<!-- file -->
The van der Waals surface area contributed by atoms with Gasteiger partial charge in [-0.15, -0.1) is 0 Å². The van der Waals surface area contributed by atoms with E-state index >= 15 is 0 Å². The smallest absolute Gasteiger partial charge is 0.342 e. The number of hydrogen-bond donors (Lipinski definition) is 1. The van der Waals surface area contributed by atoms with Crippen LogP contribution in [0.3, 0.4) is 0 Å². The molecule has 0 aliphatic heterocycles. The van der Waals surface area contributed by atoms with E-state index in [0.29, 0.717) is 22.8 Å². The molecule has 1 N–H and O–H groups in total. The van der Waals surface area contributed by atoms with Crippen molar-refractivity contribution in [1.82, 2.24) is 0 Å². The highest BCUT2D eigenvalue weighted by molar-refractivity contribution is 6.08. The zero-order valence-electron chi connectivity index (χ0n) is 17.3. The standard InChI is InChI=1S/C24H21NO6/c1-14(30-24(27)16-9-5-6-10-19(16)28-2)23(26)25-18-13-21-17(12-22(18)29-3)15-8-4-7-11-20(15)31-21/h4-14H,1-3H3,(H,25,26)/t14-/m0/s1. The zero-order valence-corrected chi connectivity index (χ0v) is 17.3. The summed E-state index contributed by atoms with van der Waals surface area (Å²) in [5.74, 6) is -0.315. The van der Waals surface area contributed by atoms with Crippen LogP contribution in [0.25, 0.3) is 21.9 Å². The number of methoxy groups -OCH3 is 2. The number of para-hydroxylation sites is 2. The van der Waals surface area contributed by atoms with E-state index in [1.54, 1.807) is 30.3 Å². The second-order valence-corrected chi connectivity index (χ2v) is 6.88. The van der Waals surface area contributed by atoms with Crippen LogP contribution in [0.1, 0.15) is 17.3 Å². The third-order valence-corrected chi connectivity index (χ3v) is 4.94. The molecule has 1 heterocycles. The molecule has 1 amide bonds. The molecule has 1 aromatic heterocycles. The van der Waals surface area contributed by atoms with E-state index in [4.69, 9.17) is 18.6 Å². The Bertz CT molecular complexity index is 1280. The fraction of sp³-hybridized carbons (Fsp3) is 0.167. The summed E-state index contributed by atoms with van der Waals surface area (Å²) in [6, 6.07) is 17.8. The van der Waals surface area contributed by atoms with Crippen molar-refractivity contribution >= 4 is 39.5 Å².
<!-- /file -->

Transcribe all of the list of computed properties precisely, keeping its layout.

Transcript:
The van der Waals surface area contributed by atoms with Gasteiger partial charge in [-0.15, -0.1) is 0 Å². The van der Waals surface area contributed by atoms with E-state index >= 15 is 0 Å². The smallest absolute Gasteiger partial charge is 0.342 e. The number of hydrogen-bond donors (Lipinski definition) is 1. The van der Waals surface area contributed by atoms with Crippen LogP contribution in [0.3, 0.4) is 0 Å². The molecule has 0 aliphatic heterocycles. The van der Waals surface area contributed by atoms with E-state index in [0.29, 0.717) is 22.8 Å². The molecule has 1 N–H and O–H groups in total. The van der Waals surface area contributed by atoms with Crippen molar-refractivity contribution in [1.82, 2.24) is 0 Å². The highest BCUT2D eigenvalue weighted by molar-refractivity contribution is 6.08. The zero-order valence-electron chi connectivity index (χ0n) is 17.3. The standard InChI is InChI=1S/C24H21NO6/c1-14(30-24(27)16-9-5-6-10-19(16)28-2)23(26)25-18-13-21-17(12-22(18)29-3)15-8-4-7-11-20(15)31-21/h4-14H,1-3H3,(H,25,26)/t14-/m0/s1. The zero-order valence-corrected chi connectivity index (χ0v) is 17.3. The summed E-state index contributed by atoms with van der Waals surface area (Å²) in [5.74, 6) is -0.315. The van der Waals surface area contributed by atoms with Crippen LogP contribution in [0.25, 0.3) is 21.9 Å². The number of methoxy groups -OCH3 is 2. The number of para-hydroxylation sites is 2. The van der Waals surface area contributed by atoms with E-state index in [1.54, 1.807) is 30.3 Å². The second-order valence-corrected chi connectivity index (χ2v) is 6.88. The van der Waals surface area contributed by atoms with Crippen LogP contribution in [0.1, 0.15) is 17.3 Å². The third-order valence-corrected chi connectivity index (χ3v) is 4.94. The molecule has 1 heterocycles. The molecule has 1 amide bonds. The molecule has 1 aromatic heterocycles. The van der Waals surface area contributed by atoms with E-state index in [4.69, 9.17) is 18.6 Å². The Bertz CT molecular complexity index is 1280. The fraction of sp³-hybridized carbons (Fsp3) is 0.167. The summed E-state index contributed by atoms with van der Waals surface area (Å²) in [6, 6.07) is 17.8. The van der Waals surface area contributed by atoms with Crippen molar-refractivity contribution >= 4 is 39.5 Å².